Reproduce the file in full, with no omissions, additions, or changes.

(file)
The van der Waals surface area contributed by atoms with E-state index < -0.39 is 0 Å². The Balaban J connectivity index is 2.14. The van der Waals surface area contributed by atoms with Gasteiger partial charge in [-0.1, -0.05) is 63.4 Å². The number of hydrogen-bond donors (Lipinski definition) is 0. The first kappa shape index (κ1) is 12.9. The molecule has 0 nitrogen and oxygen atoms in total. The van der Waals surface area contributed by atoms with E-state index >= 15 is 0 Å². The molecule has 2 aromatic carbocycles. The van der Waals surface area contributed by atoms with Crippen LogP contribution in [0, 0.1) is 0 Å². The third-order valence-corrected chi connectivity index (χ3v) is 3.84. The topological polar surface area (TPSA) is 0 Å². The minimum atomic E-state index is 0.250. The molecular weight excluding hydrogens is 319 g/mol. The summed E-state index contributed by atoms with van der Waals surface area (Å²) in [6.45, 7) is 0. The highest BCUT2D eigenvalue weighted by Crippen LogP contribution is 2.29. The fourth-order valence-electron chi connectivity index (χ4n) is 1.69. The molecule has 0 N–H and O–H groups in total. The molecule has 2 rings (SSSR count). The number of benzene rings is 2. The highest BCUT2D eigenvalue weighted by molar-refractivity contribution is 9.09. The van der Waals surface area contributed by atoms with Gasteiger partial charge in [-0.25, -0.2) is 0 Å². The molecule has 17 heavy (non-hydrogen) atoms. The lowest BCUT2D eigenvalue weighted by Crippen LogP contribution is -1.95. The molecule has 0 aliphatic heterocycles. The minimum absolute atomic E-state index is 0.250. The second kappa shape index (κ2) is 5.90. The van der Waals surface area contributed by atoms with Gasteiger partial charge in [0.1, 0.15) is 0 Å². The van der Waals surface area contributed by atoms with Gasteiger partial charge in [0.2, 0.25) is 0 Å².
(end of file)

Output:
The van der Waals surface area contributed by atoms with E-state index < -0.39 is 0 Å². The Balaban J connectivity index is 2.14. The van der Waals surface area contributed by atoms with Gasteiger partial charge in [-0.1, -0.05) is 63.4 Å². The number of hydrogen-bond donors (Lipinski definition) is 0. The first kappa shape index (κ1) is 12.9. The molecule has 0 nitrogen and oxygen atoms in total. The van der Waals surface area contributed by atoms with E-state index >= 15 is 0 Å². The molecule has 2 aromatic carbocycles. The van der Waals surface area contributed by atoms with Crippen LogP contribution in [0, 0.1) is 0 Å². The third-order valence-corrected chi connectivity index (χ3v) is 3.84. The topological polar surface area (TPSA) is 0 Å². The minimum atomic E-state index is 0.250. The molecular weight excluding hydrogens is 319 g/mol. The summed E-state index contributed by atoms with van der Waals surface area (Å²) in [6.45, 7) is 0. The highest BCUT2D eigenvalue weighted by Crippen LogP contribution is 2.29. The fourth-order valence-electron chi connectivity index (χ4n) is 1.69. The molecule has 0 N–H and O–H groups in total. The molecule has 2 rings (SSSR count). The number of benzene rings is 2. The highest BCUT2D eigenvalue weighted by molar-refractivity contribution is 9.09. The van der Waals surface area contributed by atoms with Gasteiger partial charge in [-0.25, -0.2) is 0 Å². The molecule has 17 heavy (non-hydrogen) atoms. The lowest BCUT2D eigenvalue weighted by Crippen LogP contribution is -1.95. The molecule has 0 aliphatic heterocycles. The minimum absolute atomic E-state index is 0.250. The second kappa shape index (κ2) is 5.90. The van der Waals surface area contributed by atoms with Gasteiger partial charge in [0.1, 0.15) is 0 Å². The van der Waals surface area contributed by atoms with Gasteiger partial charge in [0.2, 0.25) is 0 Å².